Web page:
A Medical Device Daily

Northstar Neuroscience (Seattle), a company developing device therapies for neurological diseases, said its board has rebuffed an unsolicited offer by its largest shareholder, Tang Capital Partners, to acquire the company for $2.25 a share in cash (Medical Device Daily, July 7, 2008).

Northstar's board said it reviewed the proposal from Tang, representing a 50% premium to the closing sale price of Northstar's common stock on July 1, concluding that the proposal "is not in the best interests of all shareholders."

The company said its management and the board will continue to work with the company's financial advisor, Leerink Swann, to "evaluate strategic alternatives."

The offer was an approximate 47% premium to Northstar's average trading price since Jan. 22, when the company reported its disappointing EVEREST clinical trial results. (MDD, June 10, 2008).

Hopes in the stroke sector had been running high for EVEREST, which was designed to determine whether cortical stimulation in conjunction with rehabilitation therapy would provide greater gains in hand and arm function for stroke victims and improve on daily living activities, compared to rehabilitation therapy alone.

Cortical stimulation therapy is a method for delivering low levels of electricity to the outer layer of the brain via an implanted stimulator.

At the four-week follow-up, 30.8% of the patients receiving cortical stimulation achieved the threshold of clinically meaningful improvement for the composite primary efficacy endpoint defined in the study protocol, compared to 29.1% of the patients in the control group. However, the primary efficacy endpoint required a 20% absolute difference between these two groups.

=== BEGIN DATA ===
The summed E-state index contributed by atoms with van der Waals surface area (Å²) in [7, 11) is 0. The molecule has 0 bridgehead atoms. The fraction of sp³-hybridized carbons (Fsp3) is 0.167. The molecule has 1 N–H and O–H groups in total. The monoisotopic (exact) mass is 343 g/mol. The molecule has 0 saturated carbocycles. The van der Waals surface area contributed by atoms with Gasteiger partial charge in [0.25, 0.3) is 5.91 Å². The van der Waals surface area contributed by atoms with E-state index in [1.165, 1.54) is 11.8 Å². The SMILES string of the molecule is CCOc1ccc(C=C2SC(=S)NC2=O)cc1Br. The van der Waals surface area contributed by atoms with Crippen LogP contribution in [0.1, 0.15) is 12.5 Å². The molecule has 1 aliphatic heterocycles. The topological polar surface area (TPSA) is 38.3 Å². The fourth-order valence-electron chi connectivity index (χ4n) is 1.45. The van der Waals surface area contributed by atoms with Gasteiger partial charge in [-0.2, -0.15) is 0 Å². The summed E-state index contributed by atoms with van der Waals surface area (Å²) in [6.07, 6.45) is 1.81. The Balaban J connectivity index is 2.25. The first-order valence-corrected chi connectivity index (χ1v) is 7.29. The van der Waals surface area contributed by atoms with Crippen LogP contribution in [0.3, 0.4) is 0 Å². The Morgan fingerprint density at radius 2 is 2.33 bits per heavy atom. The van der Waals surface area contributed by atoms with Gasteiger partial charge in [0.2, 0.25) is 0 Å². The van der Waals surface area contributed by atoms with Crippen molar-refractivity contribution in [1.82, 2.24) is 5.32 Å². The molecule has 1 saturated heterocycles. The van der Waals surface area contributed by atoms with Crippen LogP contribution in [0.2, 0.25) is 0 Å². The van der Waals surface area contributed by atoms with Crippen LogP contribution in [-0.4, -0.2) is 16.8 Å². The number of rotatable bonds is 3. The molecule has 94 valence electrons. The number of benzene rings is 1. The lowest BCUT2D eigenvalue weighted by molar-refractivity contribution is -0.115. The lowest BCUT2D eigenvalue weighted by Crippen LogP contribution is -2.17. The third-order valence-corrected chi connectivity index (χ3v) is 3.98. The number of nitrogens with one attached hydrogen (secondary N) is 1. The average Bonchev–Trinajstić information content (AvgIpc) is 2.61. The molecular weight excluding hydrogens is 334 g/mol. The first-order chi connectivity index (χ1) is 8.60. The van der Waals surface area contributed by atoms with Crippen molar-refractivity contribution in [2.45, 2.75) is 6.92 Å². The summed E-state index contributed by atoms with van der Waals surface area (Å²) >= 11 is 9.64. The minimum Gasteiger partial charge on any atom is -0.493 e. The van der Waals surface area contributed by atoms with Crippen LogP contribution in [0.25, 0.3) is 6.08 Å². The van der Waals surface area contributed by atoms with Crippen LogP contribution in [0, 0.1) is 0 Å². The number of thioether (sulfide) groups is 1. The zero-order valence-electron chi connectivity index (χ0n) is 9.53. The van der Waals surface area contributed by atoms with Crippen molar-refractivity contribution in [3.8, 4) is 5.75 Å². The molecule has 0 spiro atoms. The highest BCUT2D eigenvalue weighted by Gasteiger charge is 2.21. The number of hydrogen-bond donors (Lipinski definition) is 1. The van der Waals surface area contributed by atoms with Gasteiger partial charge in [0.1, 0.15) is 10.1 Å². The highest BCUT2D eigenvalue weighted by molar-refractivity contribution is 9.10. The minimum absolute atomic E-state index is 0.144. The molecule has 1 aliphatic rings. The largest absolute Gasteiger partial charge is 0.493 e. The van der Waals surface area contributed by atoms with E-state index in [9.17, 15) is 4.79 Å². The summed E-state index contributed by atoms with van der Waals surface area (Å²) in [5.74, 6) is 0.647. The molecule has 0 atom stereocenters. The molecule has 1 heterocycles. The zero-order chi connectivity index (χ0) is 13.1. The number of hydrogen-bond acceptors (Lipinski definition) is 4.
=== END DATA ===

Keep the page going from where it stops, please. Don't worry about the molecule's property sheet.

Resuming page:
Further analyses of the components of the primary endpoint also failed to show a statistically meaningful difference between investigational and control subjects.

Last month, the company said it was moving forward with its PROSPECT feasibility study for cortical stimulation for depression.

Tang, the company's largest shareholders, holds about 18% of the company's common stock.

Northstar, founded in 1999, has 58 employees. The company has a market capitalization of $44 million.

Fresenius (Bad Homburg, Germany) said it has agreed to buy U.S. generic drug maker APP Pharmaceuticals (Schaumburg, Germany) for $3.7 billion in cash and assume outstanding debt and contingent payments, in a deal that Fresenius said will give the company more opportunities in the North American market for drugs administered intravenously.

Fresenius will pay $23 a share for APP, along with a registered and tradable contingent value right (CVR) that could result in as much as $970 million, or $6 a share, provided APP reaches profit targets from 2008 to 2010, the companies said in a statement.

The $23-a-share price is a 29% premium over APP's closing price on Thursday, the last day of trading in New York before the July Fourth holiday.

Fresenius will also assume all of APP's outstanding debt, totaling about $940 million, net of cash. In total he consideration for the acquisition of APP, including the CVR, could be up to $5.6 billion.